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Unpaid carers ‘going hungry’ as living costs soar, new report warns

by Fiona Collie 02 August 2022

People providing unpaid care for sick or disabled family members in Northern Ireland are being forced to skip meals and sit in the dark because of rising household bills, a new report has warned. [1]

Published today (2 August) by Carers NI and based on the experiences of carers and advocacy groups across Northern Ireland, [2] the report argues that unpaid carers have been among the hardest hit by the cost of living crisis. It calls on Stormont to provide greater financial support to stop carers falling into poverty

Joe Dickey, from Belfast, provides care for his daughter Ellie, who has Spina Bifida, hydrocephalus and epilepsy. He said:

“As a parent of a child with complex needs, the increase in electricity and gas prices mean we have now reached a point where our energy costs are as expensive as a mortgage every month. Even in normal times, our fuel bill is more expensive than most of our friends and family, as we need to have the home heated appropriately while also having the windows open to ensure a safe environment with clean air. We have an oxygen machine running all day, a ventilator at nights, a blood oxygen monitor on 24/7 and sensory equipment on for most of the day, alongside other medical equipment which needs to be charged. The requirement for this equipment hasn’t decreased, but the cost of running it has increased substantially. In a household where one parent works and the other is a full-time carer, it is extremely difficult to see how the situation is going to improve.”

Carers NI is calling for new carer heating payments, the local introduction of a Carers Allowance Supplement scheme similar to that in Scotland, [3] and other measures to help unpaid carers in Northern Ireland cope with the cost of living crisis.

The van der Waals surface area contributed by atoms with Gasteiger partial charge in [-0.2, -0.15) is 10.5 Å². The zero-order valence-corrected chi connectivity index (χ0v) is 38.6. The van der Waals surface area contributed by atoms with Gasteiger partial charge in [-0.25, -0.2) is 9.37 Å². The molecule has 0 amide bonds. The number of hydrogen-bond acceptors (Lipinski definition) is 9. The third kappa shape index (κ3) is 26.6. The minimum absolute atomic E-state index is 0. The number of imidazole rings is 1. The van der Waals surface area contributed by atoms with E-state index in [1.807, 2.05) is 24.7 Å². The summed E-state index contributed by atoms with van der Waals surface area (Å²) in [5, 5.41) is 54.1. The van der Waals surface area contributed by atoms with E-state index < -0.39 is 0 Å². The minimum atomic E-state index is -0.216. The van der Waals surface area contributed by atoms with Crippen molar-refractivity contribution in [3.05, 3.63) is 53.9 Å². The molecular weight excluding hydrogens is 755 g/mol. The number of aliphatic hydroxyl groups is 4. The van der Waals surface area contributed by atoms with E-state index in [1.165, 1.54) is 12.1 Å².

Craig Harrison, Policy and Public Affairs Manager for Carers NI, said:

“Unpaid carers across Northern Ireland are being pummelled by the cost of living crisis. Many were already struggling even before the price of daily essentials began to rise so steeply, and we now have carers going hungry and sitting in the dark because they just can’t afford their food, energy and other household bills. This is totally unacceptable.

“These are people that save the public purse billions of pounds in care costs every year. Too often, what they face in return are insurmountable barriers to paid work and a welfare system that doesn’t support even a basic standard of living. More and more carers will be pushed into hardship and poverty if we don’t start delivering greater financial support for them. Solutions are needed from government and they are needed quickly.”


 Media contacts

Please contact Carers NI at This email address is being protected from spambots. You need JavaScript enabled to view it. / 07905615762.

Please note: Joe Dickey does not wish to take part in any further media interviews.

Notes to editors

  1.  The report Unpaid carers, poverty and the cost of living crisis in Northern Ireland: Policy solutions white paper can be downloaded here.
  2. The report is based on the views and experiences of unpaid carers and organisations representing carers across the age spectrum; parent carers; women carers; carers of people with mental ill-health, physical disabilities and life-limiting illnesses; fuel poverty campaigners; food bank providers; and more.
  3. The Carers Allowance Supplement scheme in Scotland is a twice-yearly payment worth a combined total of nearly £500 for those in receipt of Carers Allowance. It has been shown to help carers in Scotland to pay for essential household expenses that they would otherwise have struggled to afford, relieve money worries, enable carers to pay off debts and improve carers’ mental health and wellbeing. For more information see:
  4. Carers NI is Northern Ireland’s membership charity for unpaid carers. We work to represent and support the near 300,000 people in Northern Ireland who provide unpaid care for ill, older or disabled family members or friends – fighting for increased recognition and support for all carers and to ensure they have a voice in policymaking.
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